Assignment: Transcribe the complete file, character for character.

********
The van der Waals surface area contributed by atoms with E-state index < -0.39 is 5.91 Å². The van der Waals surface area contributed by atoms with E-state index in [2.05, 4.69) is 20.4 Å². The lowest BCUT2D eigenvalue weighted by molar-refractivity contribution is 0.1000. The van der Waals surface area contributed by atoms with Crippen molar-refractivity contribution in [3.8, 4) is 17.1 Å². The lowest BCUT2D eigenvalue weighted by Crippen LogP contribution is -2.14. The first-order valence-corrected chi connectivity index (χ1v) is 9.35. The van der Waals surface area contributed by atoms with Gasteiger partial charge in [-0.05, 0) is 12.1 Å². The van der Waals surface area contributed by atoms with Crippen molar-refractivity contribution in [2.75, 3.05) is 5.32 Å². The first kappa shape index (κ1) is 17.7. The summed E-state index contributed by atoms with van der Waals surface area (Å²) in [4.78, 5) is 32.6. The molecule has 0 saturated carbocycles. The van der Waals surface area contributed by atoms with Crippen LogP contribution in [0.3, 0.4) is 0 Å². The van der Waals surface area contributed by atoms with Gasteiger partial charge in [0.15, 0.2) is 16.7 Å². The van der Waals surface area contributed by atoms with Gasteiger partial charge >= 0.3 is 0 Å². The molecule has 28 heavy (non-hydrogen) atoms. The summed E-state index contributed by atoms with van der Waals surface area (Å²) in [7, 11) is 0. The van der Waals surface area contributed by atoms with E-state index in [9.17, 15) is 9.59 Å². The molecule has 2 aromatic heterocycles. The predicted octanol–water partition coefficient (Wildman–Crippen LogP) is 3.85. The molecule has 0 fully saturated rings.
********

The van der Waals surface area contributed by atoms with E-state index < -0.39 is 5.91 Å². The van der Waals surface area contributed by atoms with E-state index in [2.05, 4.69) is 20.4 Å². The lowest BCUT2D eigenvalue weighted by molar-refractivity contribution is 0.1000. The van der Waals surface area contributed by atoms with Crippen molar-refractivity contribution in [3.8, 4) is 17.1 Å². The lowest BCUT2D eigenvalue weighted by Crippen LogP contribution is -2.14. The first-order valence-corrected chi connectivity index (χ1v) is 9.35. The van der Waals surface area contributed by atoms with Gasteiger partial charge in [-0.05, 0) is 12.1 Å². The van der Waals surface area contributed by atoms with Crippen molar-refractivity contribution in [2.75, 3.05) is 5.32 Å². The first kappa shape index (κ1) is 17.7. The summed E-state index contributed by atoms with van der Waals surface area (Å²) in [4.78, 5) is 32.6. The molecule has 0 saturated carbocycles. The van der Waals surface area contributed by atoms with Crippen LogP contribution in [0.3, 0.4) is 0 Å². The van der Waals surface area contributed by atoms with Gasteiger partial charge in [0.15, 0.2) is 16.7 Å². The van der Waals surface area contributed by atoms with Gasteiger partial charge >= 0.3 is 0 Å². The molecule has 28 heavy (non-hydrogen) atoms. The summed E-state index contributed by atoms with van der Waals surface area (Å²) in [7, 11) is 0. The van der Waals surface area contributed by atoms with E-state index in [9.17, 15) is 9.59 Å². The molecule has 2 aromatic heterocycles. The predicted octanol–water partition coefficient (Wildman–Crippen LogP) is 3.85. The molecule has 0 fully saturated rings.